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Epiphanies: Know Thyself

Oedipus and the Sphinx (1808) by Jean-Auguste-Dominique Ingres (1780-1867). Oil on Canvas. Louvre, Paris. Image Source: Wiki.
This post is the first in a series on the epiphany in writing. In fiction, epiphany can come through exposition, characterization, dialogue, or plot. An epiphany is a moment when disparate threads come together and the character and audience or reader learn the truth. Epiphanies pull the veils from our eyes. They decode unexplained jokes, mysteries, betrayals and destinies.

The Epiphany as Personal Choice

James Joyce (1882-1941) first used 'epiphany,' a religious term, to apply to literature, although the most famous moment of epiphany probably comes from Sophocles' classical story of Oedipus, Oedipus the King (Oedipus Rex), dated 429 BCE. Oedipus is a cursed character who moves blindly through his life, surrounded by lies and subterfuge.

Epiphanies are foreshadowed by a character's encounter with something alien and surprising, a divine gift, gran…

Character Development 2: The Professional in the System: What Price Freedom?


Stories about professionals pit the life of the individual against the interests of the group. Image Source: Goodreads.

My recent posts have considered how to develop a character who is in one of the white collar professions:
It is ironic that the white collar professions are also described as liberal professions, meaning that this class of worker enjoys freedom, along with his or her intellectual education and pursuits, authority, and wealth, classically contrasted with the standing of manual labourers. In 2005, the EU's definition of professionals got a little closer to the reality; professionals are:
"those practised on the basis of relevant professional qualifications in a personal, responsible and professionally independent capacity by those providing intellectual and conceptual services in the interest of the client and the public."
For 2020, the EU has developed a plan to help professionals in the challenges they face in relation to education, training, access to markets, reductions in regulatory burdens, access to finance, and representation of their views within the EU. The EU's conventional view is that the professional is trusted by the public because he or she is bound by the demands of professional associations. However, those regulatory demands often constrain the freedom of professionals.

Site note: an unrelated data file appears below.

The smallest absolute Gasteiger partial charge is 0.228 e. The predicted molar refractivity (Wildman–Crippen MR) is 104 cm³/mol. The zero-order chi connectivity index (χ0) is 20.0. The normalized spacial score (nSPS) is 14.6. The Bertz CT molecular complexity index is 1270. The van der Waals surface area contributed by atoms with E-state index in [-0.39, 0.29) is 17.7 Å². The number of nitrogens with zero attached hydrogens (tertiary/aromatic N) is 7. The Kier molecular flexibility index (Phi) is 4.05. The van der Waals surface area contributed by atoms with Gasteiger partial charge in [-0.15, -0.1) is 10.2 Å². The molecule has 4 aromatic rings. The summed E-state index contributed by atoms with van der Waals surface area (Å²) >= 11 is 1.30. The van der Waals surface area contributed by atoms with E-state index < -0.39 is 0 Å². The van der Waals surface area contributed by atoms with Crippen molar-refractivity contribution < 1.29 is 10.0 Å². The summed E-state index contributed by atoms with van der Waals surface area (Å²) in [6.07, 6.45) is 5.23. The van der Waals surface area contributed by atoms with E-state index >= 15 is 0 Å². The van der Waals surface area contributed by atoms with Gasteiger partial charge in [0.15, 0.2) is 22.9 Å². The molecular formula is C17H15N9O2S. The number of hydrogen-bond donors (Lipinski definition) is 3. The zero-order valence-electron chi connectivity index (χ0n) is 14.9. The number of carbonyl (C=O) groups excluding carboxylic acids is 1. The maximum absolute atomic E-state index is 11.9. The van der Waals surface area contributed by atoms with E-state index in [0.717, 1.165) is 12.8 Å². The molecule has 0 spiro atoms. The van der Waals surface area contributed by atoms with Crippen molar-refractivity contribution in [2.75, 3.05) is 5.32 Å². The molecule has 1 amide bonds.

This is why, for the purposes of story-telling and character development, professional dramas tend to involve freedom and constriction, and pit the individual against the group.

The System Gone Wrong Story

Steven Soderbergh's Kafka (1991) portrayed the famous author in a fictionalized version of his own story settings, especially The Trial and The Castle. Kafka Steven Soderbergh (24 November 2012). Video Source: Youtube.

There cannot be a more perfect System Gone Wrong story than Kafka's The Trial (Der Proceß). Written in 1914-1915 and published in 1925, this is a tale of the unexplained arrest of a Jewish man by seemingly-still-functioning but bizarrely-now-not-functioning police and legislative and judicial branches of government. Kafka (1883-1924) is known for fabulist elements in his writing. With fantastical levels of cognitive dissonance in a system gone wrong, Kafka seemed to predict the Holocaust, although he did not live to see it. In The Trial, the professional system has become so corrupt and robotic that it has begun persecuting its own citizens.

What makes something "Kafkaesque"? - Noah Tavlin (20 June 2016). Video Source: Youtube.

Franz Kafka's "The Trial" (1987). Video Source: Youtube.

Franz Kafka's "The Trial" - Film, Literature & The New World Order (5 February 2011). Video Source: Youtube.

The Freedom Inside the System Story

Then They Came For Your Mind: The Untold Story of Psychosurgery (25 October 2019). Video Source: Youtube.

Told from the professional perspective, the Freedom Inside the System story balances the integrity of the individual against that of professional power groups. The video above shows Truthstream Media's interview with Dr. Peter Breggin. This doctor has conducted a decades-long campaign against lobotomies and destructive drug prescriptions in psychiatry. In this video, he explains his individual struggle against the authorities in his field, and how he came to learn that Rosemary Kennedy had been secretly lobotomized. The fact that Breggin has a Website and appears on alt-media outlets shows how he attacks the professional systemic architecture. He also claims to have become a conduit for whistle-blowing.

The flip side to Breggin's true account is the story of an individual who sees things are wrong and fights to preserve his or her integrity or survival. The character does so by maintaining a professional front, while challenging or exploiting problems in the system in unprofessional ways.

Apocalypse Now Dossier (17 April 2015). Video Source: Youtube.

"You're an errand boy" - Marlon Brando as Colonel Kurtz in "Apocalypse Now" (1979) (25 March 2019). Video Source: Youtube.